The bunting that stretched between lamp posts, and the cheering crowd that lined the route were only present in my imagination, but when I wheeled my MoBo scooter up to the top of the street, I felt like Evel Kinevil himself (although the famous daredevil didn’t adopt that name until 1966 – possibly after this event took place).
I had received the scooter as a Christmas present, and it was my pride and joy for a long time. This was the first scooter I had ridden that didn’t have two rear wheels; it was a machine for a boy, not a kid. It was green with a metal footplate and a foot-operated back brake pedal. It even had a stand so I could prop it up and admire it. My friend, Jimmy, had an identical scooter and we went about together on them. There was a special bonding in having identical machines, and I understood at an early age the attraction of groups like Hell’s Angels and (motor) scooter gangs.
Motivated by a motorcycle jump I had seen on television, I hatched a plan to emulate the feat by constructing a crude ramp on the road outside my front door. This structure was nothing more than a drop down door from one of those kitchen pantry affairs that everyone seemed to have back then (it still had the chrome handle attached), resting two house bricks laid end to end.
We did not have the luxury of tarmac on the road like neighbouring streets; ours was little more than a dirt track. As I grew up, my knees and elbows became well acquainted with this uneven, gritty surface, but the road did have its plus points.
When it rained, some of the potholes became super deep puddles for us to splash in, or sail small boats. Over many years going back well before I was born, the flow of heavy rainfall had cut channels into the road’s surface. During such downpours, these ruts became fast-flowing rivulets that acted as child magnets to draw children from the comfort of the fireside. At the bottom of the street, the streams petered out, and this is where my friends and I would try to stem the flow by damming the road with mud.
With half a dozen eager beavers toiling away in raincoats and wellies, the dam was soon complete. It stood only about four inches high, but it stretched almost the entire width of the road, creating an impressive mini lake. It was not entirely watertight though, and before it drained away, we threw stones at it until it burst. There was a keen sense of satisfaction in seeing the wall break and the torrent pour forth, especially for the one whose stone had caused the burst.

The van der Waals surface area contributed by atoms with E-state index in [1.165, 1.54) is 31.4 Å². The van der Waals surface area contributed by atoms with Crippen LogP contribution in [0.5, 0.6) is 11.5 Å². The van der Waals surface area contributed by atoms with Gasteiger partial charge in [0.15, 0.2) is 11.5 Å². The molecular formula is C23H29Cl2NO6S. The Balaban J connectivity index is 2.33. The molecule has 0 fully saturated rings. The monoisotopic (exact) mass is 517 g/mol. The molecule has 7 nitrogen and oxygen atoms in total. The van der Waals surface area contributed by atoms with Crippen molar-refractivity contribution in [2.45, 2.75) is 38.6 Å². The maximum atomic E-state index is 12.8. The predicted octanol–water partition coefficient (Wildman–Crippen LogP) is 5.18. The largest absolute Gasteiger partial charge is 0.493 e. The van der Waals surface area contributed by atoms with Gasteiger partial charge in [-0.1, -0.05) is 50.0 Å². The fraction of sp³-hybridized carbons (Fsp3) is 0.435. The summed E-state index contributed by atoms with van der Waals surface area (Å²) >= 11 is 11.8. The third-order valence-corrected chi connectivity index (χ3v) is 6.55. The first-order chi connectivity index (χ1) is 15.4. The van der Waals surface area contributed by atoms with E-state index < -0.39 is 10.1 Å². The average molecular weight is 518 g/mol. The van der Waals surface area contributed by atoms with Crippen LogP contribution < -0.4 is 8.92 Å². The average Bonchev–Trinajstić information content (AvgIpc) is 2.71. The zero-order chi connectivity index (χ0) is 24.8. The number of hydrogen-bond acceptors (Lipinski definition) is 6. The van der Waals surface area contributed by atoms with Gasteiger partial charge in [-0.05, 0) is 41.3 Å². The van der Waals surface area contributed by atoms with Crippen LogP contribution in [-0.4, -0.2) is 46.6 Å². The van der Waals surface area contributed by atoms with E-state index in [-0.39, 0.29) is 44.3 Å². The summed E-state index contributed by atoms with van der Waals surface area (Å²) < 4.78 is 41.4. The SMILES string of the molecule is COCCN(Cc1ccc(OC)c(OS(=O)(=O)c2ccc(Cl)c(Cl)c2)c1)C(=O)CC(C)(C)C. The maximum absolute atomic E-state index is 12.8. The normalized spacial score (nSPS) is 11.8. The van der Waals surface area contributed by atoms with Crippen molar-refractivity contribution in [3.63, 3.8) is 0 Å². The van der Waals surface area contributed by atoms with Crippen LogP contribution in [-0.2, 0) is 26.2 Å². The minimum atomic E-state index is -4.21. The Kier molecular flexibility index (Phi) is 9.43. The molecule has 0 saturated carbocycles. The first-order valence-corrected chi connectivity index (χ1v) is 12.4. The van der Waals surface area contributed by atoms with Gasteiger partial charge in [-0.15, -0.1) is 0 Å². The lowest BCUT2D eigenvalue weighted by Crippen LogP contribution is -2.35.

On dry days, we would use the edge of a flat lolly stick to scrape away the top layer of dirt, to create roads for our Corgi model cars to drive on.We scraped out a whole mini- town, with T-junctions, roundabouts, lay-bys and a car park. This looked great to begin with, but with a gang of kids crawling over it as their cars went from A to B, the roads soon disappeared and arguments often broke out.
But today was the day of the big scooter jump.
I felt no apprehension as I pushed off on my first daredevil attempt. I built up speed, carefully weaving between the many potholes that pitted the road. I lined up my front wheel with the centre of the ramp, and gave an extra burst of foot power for that much needed accelleration boost. In the moments before lift-off, I pictured myself soaring gracefully through the air before landing perfectly and doing a skid as I slid gracefully to a halt in the manner of a ski-jumper. Here I go, I thought.
I missed the ramp but hit one of the bricks. Far from taking off, my vehicle stopped dead, nudging the brick along an inch. The handlebars went forward, and I followed, landing face first on the road. This was the first time I had been dazed by a blow to the head, and I didn’t like the combination of pain and giddiness.
Issuing a screeching wail that the residents of my street had already heard many times, I picked myself up and repeatedly rang the doorbell at my front door. As I waited for someone to answer, I stood facing the wall with my forehead resting on my forearm. I must have been aware of the potential seriousness of head injuries’, because I began reciting my five times table aloud. When my mother answered the door in a state of some alarm, Stuart informed her of my extra-curricular activity.
My mother ushered me indoors to be patched up, but I had sustained no visible injuries. I had suffered a shock at the new sensation of being dazed. With soothing words and cajoling from my parents, the wails soon turned to sniffles that petered out to giggles.
As I look back on my moment of alarm, I notice that I opted for one of the easier times tables. I would never have attempted the dreaded seven.